April 21, 2021
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Late-Breaking Legal News
Minneapolis police face Justice Dept. inquiry
(Brandon Bell/Getty Images)
The Justice Department has begun an investigation into whether the Minneapolis Police Department "engages in a pattern or practice of unconstitutional or unlawful policing," including excessive force, Attorney General Merrick Garland said. The announcement comes one day after a jury convicted former Minneapolis police officer Derek Chauvin on charges of murder and manslaughter in George Floyd's death, with sentencing to take place in about eight weeks.
Full Story: National Public Radio (4/21),  The Associated Press (4/21),  CNN (4/21),  The New York Times (4/20) 
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The US Supreme Court on Tuesday heard arguments in two cases involving the 2019 Rehaif v. United States decision, with the Justice Department urging the justices to prevent "windfall" victories for people appealing federal gun convictions. The arguments centered on how appeals courts should address Rehaif errors, in which prosecutors fail to demonstrate that a defendant is a felon.
Full Story: Bloomberg Law (free content) (4/20) 
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A revised version of the District of Columbia's Comprehensive Plan would "exacerbate racial inequities" in D.C., according to a report from the D.C. Council's Office of Racial Equity. The land-use plan is undergoing a five-year amendment process, and the report notes that the latest version includes revisions that "elevate racial equity as a policy priority" but falls short in guiding policies to promote racial equity.
Full Story: DCist (Washington, D.C.) (4/20) 
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Technology
The Biden administration will soon require US government contractors to report cybersecurity breaches, writes attorney Leah Kaiser. Meanwhile, the White House has started a 100-day effort to improve cybersecurity in the US power grid, providing actionable steps for utility owners and operators.
Full Story: JD Supra/Husch Blackwell (4/19),  CNN (4/20) 
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Global Outlook
The European Commission has proposed rules that would restrict or prohibit uses of artificial intelligence deemed to jeopardize people's rights or safety, such as "social scoring" by governments. Among the proposals is a ban on mass surveillance via remote biometric identification, although it would carve out exceptions for some law enforcement activities.
Full Story: The Associated Press (4/21) 
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The US is examining its options for responding to Russia's military buildup at the border with Ukraine, which is asking Washington to provide additional weapons. Russia has about 120,000 troops along the Ukrainian border, and it recently has hindered foreign vessels' movement in the Black Sea and made intrusions into European airspace.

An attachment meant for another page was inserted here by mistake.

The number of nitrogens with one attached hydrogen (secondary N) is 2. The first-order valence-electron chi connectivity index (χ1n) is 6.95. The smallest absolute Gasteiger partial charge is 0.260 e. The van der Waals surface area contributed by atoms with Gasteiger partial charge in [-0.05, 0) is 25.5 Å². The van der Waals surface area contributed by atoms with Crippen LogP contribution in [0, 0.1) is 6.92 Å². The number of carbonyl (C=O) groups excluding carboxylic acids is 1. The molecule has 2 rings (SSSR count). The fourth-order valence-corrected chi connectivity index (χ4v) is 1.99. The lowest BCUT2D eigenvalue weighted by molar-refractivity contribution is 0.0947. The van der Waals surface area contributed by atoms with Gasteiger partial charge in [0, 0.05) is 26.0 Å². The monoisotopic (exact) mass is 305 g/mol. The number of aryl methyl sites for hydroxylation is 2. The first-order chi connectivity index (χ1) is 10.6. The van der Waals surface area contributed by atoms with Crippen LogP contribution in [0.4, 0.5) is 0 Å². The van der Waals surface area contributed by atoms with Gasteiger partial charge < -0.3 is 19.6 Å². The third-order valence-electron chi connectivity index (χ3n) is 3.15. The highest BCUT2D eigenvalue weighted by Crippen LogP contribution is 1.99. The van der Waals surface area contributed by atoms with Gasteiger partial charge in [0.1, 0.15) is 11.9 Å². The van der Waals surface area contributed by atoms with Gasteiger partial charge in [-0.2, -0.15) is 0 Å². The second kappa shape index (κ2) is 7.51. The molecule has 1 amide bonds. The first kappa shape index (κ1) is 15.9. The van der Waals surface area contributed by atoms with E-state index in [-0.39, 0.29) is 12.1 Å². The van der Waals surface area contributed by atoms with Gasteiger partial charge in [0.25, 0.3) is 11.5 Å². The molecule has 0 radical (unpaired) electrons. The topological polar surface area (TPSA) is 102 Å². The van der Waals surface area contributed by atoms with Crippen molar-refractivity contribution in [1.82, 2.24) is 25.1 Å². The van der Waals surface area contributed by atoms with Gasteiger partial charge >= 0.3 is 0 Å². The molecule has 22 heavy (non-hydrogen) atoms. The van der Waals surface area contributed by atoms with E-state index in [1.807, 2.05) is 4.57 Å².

Full Story: Politico (4/21) 
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Registration Now Open
Offered virtually this year, the biennial event will bring together judges, attorneys, and other experts for presentations and breakout sessions that address how legal practice and access to justice changed during the pandemic. View the agenda.
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Laws, Cases and Regulations
New Montana laws that change which forms of ID are acceptable for voters and eliminate same-day voter registration have prompted a lawsuit from Democrats, whose lawyer called the moves voter suppression. Republican Gov. Greg Gianforte said the measures are necessary to support the integrity of elections in the state.
Full Story: CNN (4/20) 
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US Supreme Court Justice Amy Coney Barrett should recuse herself from a case regarding whether a nonprofit must disclose donor information to California regulators, three Democratic lawmakers say. The case involves the Americans for Prosperity Foundation, which said last year that its spending to back Barrett's confirmation to the high court would be "in the seven figures."
Full Story: USA Today (4/20) 
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D.C. Bar News
April 28 CLE: The Evolution of Criminal Behavior by Counterfeiters in E-Commerce
(iStock)
Counterfeiting is the world's largest criminal enterprise, measured at $509 billion dollars in 2016 by the Organization for Economic Cooperation and Development. While federal enforcement of trademarks is the most commonly available remedy, it is also necessary to explore state statutes to enforce trademark rights. Co-sponsored by the US Chamber of Commerce's Global Innovation Policy Center, this new class will outline the scope of the problem, the statutory framework and tactics for establishing evidence in trademark counterfeiting criminal cases.
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How federal agencies and states are encouraging whistleblower tips
(iStock)
Whistleblowers have increasingly played a role in helping securities and derivatives regulators identify and respond to violations at the federal and state level. On April 27 the D.C. Bar Corporation, Finance and Securities Law Community will present a panel of practitioners and top regulators from the US Securities and Exchange Commission, Commodity Futures Trading Commission and North American Securities Administrators Association to discuss their recently amended rules, expanded programs and proposed laws.
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